Internet porn addiction is, in fact, a subtype of internet addiction, as this recent review of the neuroscience literature points out: “Neuroscience of Internet Pornography Addiction: A Review and Update (2015)” – http://www.mdpi.com/2076-328X/5/3/388/htm

      As for porn-induced ED and low libido, all studies assessing young male sexuality since 2010 report historic levels of sexual dysfunctions, and startling rates of a new scourge: low libido. All documented in this article: http://yourbrainonporn.com/research-confirms-sharp-rise-youthful-ed

      Erectile dysfunction rates now range from 27 to 33%, while rates for low libido (hypo-sexuality) range from 16% to 37%. The lower ranges are taken from studies involving teens and men 25 and under, while the higher ranges are from studies involving men 40 and under. Prior to the advent of free streaming porn, cross-sectional studies and meta-analyses consistently reported erectile dysfunction rates of 2-5% in men under 40. That’s nearly a 1000% increase in youthful ED rates in the last 20 years.

      In addition, this page contains 10 studies that have correlated porn use with ED, low libido, anorgasmia, less brain response to sexual images, etc. Below the 10 studies you will find about 60 articles/videos by experts who describe and have treated porn-induced sexual dysfunctions (urology professors, urologists, psychologists, psychiatrists, sexologists, therapists) – http://www.yourbrainonporn.com/porn-induced-ed-media
      ———————————————————————

      Link #2 & #3 both go to Ley’s “Your Brain on Porn – It’s NOT Addictive.” The commenter linked to it twice, apparently believing these were two separate articles. This is a 3-year old article by the author of “The Myth of Sex Addiction”, David Ley. It’s not about the neuroscience presented on YourBrainOnPorn.com. Instead, it’s about a single 2013 EEG study (Steele et al.) by SPAN Lab. In the blog post, Ley makes unsupported claims about the study. These claims by Ley and others have since been refuted by 3 peer-reviewed papers (below).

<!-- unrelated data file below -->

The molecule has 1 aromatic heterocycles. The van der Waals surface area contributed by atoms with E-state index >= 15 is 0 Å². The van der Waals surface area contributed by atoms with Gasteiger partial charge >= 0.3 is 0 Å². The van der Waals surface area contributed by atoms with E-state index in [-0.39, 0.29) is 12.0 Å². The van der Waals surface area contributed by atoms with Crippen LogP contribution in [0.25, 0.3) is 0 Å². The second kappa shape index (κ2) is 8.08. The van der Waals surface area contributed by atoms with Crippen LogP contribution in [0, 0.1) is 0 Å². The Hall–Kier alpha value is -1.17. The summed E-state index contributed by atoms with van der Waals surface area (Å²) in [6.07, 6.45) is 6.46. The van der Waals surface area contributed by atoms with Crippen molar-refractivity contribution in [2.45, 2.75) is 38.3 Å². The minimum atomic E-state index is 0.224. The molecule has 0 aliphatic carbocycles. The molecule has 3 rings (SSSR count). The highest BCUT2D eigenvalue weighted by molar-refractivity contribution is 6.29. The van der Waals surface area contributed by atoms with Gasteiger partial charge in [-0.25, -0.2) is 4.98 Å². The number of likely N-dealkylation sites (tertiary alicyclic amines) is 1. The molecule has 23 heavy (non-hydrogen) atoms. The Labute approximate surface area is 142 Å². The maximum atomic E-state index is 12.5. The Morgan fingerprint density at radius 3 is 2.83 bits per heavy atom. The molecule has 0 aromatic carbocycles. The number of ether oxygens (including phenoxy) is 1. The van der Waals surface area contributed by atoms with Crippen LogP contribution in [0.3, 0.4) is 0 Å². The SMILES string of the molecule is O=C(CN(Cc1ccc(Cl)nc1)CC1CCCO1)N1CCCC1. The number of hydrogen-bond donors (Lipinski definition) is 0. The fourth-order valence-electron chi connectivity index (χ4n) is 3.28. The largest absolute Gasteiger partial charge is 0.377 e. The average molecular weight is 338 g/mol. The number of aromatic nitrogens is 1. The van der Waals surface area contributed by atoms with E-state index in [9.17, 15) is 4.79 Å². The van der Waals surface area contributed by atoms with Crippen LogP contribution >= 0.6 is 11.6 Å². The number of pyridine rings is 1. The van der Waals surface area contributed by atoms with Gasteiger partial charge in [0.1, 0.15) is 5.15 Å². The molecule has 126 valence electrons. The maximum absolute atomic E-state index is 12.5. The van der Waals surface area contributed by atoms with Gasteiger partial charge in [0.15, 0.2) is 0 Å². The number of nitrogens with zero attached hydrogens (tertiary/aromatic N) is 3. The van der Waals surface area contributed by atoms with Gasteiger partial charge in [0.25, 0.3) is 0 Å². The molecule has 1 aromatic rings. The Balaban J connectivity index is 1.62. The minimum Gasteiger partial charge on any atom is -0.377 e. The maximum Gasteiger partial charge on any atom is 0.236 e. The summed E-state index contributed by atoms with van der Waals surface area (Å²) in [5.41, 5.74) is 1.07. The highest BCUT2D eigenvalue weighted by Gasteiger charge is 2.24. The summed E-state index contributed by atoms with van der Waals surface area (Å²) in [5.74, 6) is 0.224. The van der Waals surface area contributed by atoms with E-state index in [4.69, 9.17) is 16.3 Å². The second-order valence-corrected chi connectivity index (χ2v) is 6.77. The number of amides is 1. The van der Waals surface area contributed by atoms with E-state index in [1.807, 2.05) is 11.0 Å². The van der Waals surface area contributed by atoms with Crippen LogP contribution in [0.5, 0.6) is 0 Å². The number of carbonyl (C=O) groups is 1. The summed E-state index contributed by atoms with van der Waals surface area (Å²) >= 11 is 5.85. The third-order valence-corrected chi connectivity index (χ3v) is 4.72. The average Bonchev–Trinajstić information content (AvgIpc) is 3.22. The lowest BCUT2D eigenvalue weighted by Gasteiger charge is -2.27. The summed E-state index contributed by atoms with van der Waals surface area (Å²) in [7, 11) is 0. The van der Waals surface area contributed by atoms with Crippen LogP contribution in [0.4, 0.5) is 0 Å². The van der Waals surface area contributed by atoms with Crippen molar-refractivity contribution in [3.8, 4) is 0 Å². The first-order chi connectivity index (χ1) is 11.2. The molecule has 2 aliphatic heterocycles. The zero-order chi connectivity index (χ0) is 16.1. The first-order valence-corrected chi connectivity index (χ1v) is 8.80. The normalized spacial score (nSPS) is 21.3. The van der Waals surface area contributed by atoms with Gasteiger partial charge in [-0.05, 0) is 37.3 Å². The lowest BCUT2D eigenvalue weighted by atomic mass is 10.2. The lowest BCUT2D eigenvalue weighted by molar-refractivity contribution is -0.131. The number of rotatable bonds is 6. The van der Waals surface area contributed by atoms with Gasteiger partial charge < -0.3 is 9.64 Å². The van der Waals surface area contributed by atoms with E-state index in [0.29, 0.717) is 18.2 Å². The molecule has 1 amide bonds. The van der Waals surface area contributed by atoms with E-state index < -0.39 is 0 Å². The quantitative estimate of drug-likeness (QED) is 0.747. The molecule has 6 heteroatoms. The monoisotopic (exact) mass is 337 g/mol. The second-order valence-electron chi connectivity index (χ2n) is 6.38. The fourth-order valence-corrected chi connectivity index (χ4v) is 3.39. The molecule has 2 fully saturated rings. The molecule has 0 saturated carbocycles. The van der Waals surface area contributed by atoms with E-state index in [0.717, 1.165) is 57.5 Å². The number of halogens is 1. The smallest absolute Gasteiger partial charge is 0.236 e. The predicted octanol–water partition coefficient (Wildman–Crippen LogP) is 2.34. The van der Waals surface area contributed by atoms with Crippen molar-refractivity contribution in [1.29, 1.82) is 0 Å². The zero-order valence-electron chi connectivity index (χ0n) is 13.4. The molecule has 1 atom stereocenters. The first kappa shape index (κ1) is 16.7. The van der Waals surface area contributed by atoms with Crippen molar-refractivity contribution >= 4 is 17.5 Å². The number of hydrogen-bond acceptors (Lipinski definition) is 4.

This EEG study was touted in the media as evidence against the existence of porn addiction. Not so. This study actually supports the existence of porn addiction. Why? The study reported higher EEG readings (P300) when subjects were exposed to porn photos. Studies consistently show that an elevated P300 occurs when addicts are exposed to cues (such as images) related to their addiction.

      The simplified version of the facts:

      1) Steele et al. and Ley claimed that “sex addiction” was merely high sexual desire. However that’s not what the study found. Instead, Steele et al. reported greater cue-reactivity (P300) correlating with LESS desire for sex with a partner. In other words, subjects with greater brain activation for porn had more desire to masturbate than to have sex with a real person. Interestingly, lead author Nicole Prause has flip-flopped, and no longer believes that sex addicts have high libidos. From a Quora post by Prause –
      “I was partial to the high sex drive explanation, but this LPP study we just published is persuading me to be more open to sexual compulsivity.”
      https://www.quora.com/Is-there-such-thing-as-porn-addiction-And-if-not-what-would-be-the-problem/answer/Nicole-Prause?srid=oNci

      2) In a few interviews, lead author Prause claimed that the participants’ brains did not look like the brains of addicts. This is unsupported. In fact, this EEG study actually supports the existence of porn addiction. Why? The study reported higher EEG readings (P300) when subjects were exposed to porn photos. Studies consistently show that an elevated P300 occurs when addicts are exposed to cues (such as images) related to their addiction.